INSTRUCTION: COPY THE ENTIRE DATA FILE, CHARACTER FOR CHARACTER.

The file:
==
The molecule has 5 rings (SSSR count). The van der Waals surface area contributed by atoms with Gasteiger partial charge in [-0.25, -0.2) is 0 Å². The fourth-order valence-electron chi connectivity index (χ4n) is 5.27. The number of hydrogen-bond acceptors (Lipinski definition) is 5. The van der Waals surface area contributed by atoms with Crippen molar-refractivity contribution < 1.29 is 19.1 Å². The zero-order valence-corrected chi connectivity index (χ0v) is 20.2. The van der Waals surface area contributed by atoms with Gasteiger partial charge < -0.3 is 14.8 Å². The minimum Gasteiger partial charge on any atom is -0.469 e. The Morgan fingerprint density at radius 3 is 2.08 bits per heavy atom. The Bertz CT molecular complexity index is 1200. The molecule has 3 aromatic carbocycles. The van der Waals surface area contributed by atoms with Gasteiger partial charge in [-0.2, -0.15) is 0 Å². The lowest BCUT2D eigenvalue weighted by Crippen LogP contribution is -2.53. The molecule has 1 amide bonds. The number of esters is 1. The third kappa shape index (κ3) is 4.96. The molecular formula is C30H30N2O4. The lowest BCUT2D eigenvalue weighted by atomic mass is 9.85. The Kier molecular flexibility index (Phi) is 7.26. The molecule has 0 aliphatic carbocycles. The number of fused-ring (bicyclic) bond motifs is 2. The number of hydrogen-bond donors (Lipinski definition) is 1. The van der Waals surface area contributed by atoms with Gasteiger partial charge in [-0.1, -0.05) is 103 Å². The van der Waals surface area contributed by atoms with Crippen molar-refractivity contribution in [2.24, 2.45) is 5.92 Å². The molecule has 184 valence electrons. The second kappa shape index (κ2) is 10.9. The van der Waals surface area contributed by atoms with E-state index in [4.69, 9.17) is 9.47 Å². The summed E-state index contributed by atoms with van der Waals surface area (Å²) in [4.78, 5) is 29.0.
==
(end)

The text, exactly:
The molecule has 5 rings (SSSR count). The van der Waals surface area contributed by atoms with Gasteiger partial charge in [-0.25, -0.2) is 0 Å². The fourth-order valence-electron chi connectivity index (χ4n) is 5.27. The number of hydrogen-bond acceptors (Lipinski definition) is 5. The van der Waals surface area contributed by atoms with Crippen molar-refractivity contribution < 1.29 is 19.1 Å². The zero-order valence-corrected chi connectivity index (χ0v) is 20.2. The van der Waals surface area contributed by atoms with Gasteiger partial charge < -0.3 is 14.8 Å². The minimum Gasteiger partial charge on any atom is -0.469 e. The Morgan fingerprint density at radius 3 is 2.08 bits per heavy atom. The Bertz CT molecular complexity index is 1200. The molecule has 3 aromatic carbocycles. The van der Waals surface area contributed by atoms with Gasteiger partial charge in [-0.2, -0.15) is 0 Å². The lowest BCUT2D eigenvalue weighted by Crippen LogP contribution is -2.53. The molecule has 1 amide bonds. The number of esters is 1. The third kappa shape index (κ3) is 4.96. The molecular formula is C30H30N2O4. The lowest BCUT2D eigenvalue weighted by atomic mass is 9.85. The Kier molecular flexibility index (Phi) is 7.26. The molecule has 0 aliphatic carbocycles. The number of fused-ring (bicyclic) bond motifs is 2. The number of hydrogen-bond donors (Lipinski definition) is 1. The van der Waals surface area contributed by atoms with Gasteiger partial charge in [-0.1, -0.05) is 103 Å². The van der Waals surface area contributed by atoms with Crippen molar-refractivity contribution in [2.24, 2.45) is 5.92 Å². The molecule has 184 valence electrons. The second kappa shape index (κ2) is 10.9. The van der Waals surface area contributed by atoms with E-state index in [4.69, 9.17) is 9.47 Å². The summed E-state index contributed by atoms with van der Waals surface area (Å²) in [4.78, 5) is 29.0.